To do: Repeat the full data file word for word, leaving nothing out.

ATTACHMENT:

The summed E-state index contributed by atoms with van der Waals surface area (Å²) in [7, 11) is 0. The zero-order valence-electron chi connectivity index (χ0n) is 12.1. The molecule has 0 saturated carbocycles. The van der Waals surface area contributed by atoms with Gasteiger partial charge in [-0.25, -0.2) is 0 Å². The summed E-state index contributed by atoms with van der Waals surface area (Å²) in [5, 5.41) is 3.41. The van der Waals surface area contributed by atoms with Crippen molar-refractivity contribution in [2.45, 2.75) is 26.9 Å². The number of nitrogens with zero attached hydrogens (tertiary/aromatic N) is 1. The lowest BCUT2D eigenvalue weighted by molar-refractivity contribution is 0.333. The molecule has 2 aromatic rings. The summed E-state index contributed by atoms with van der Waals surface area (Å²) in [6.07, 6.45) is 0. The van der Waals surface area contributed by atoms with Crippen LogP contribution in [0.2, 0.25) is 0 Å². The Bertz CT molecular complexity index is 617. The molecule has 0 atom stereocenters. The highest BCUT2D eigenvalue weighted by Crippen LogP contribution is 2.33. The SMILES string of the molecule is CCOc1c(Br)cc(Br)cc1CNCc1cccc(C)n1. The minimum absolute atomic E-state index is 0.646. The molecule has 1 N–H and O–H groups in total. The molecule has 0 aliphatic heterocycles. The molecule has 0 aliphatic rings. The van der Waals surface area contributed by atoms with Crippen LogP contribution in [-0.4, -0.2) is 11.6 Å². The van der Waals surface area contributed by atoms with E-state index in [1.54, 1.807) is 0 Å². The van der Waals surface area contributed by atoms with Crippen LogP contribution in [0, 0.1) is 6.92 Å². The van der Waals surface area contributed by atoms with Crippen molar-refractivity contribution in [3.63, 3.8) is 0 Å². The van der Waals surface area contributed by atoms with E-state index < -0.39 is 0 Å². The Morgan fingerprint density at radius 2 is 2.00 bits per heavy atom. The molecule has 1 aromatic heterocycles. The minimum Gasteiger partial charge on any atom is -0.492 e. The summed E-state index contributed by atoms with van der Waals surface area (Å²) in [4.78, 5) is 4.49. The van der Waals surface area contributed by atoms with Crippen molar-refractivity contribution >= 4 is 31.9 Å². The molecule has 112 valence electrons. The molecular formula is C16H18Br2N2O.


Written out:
The summed E-state index contributed by atoms with van der Waals surface area (Å²) in [7, 11) is 0. The zero-order valence-electron chi connectivity index (χ0n) is 12.1. The molecule has 0 saturated carbocycles. The van der Waals surface area contributed by atoms with Gasteiger partial charge in [-0.25, -0.2) is 0 Å². The summed E-state index contributed by atoms with van der Waals surface area (Å²) in [5, 5.41) is 3.41. The van der Waals surface area contributed by atoms with Crippen molar-refractivity contribution in [2.45, 2.75) is 26.9 Å². The number of nitrogens with zero attached hydrogens (tertiary/aromatic N) is 1. The lowest BCUT2D eigenvalue weighted by molar-refractivity contribution is 0.333. The molecule has 2 aromatic rings. The summed E-state index contributed by atoms with van der Waals surface area (Å²) in [6.07, 6.45) is 0. The van der Waals surface area contributed by atoms with Crippen LogP contribution in [0.2, 0.25) is 0 Å². The Bertz CT molecular complexity index is 617. The molecule has 0 atom stereocenters. The highest BCUT2D eigenvalue weighted by Crippen LogP contribution is 2.33. The SMILES string of the molecule is CCOc1c(Br)cc(Br)cc1CNCc1cccc(C)n1. The minimum absolute atomic E-state index is 0.646. The molecule has 1 N–H and O–H groups in total. The molecule has 0 aliphatic heterocycles. The molecule has 0 aliphatic rings. The van der Waals surface area contributed by atoms with Crippen LogP contribution in [-0.4, -0.2) is 11.6 Å². The van der Waals surface area contributed by atoms with E-state index in [1.54, 1.807) is 0 Å². The van der Waals surface area contributed by atoms with Crippen LogP contribution in [0, 0.1) is 6.92 Å². The van der Waals surface area contributed by atoms with Crippen molar-refractivity contribution in [3.63, 3.8) is 0 Å². The van der Waals surface area contributed by atoms with E-state index < -0.39 is 0 Å². The Morgan fingerprint density at radius 2 is 2.00 bits per heavy atom. The molecule has 1 aromatic heterocycles. The minimum Gasteiger partial charge on any atom is -0.492 e. The summed E-state index contributed by atoms with van der Waals surface area (Å²) in [4.78, 5) is 4.49. The van der Waals surface area contributed by atoms with Crippen molar-refractivity contribution >= 4 is 31.9 Å². The molecule has 112 valence electrons. The molecular formula is C16H18Br2N2O.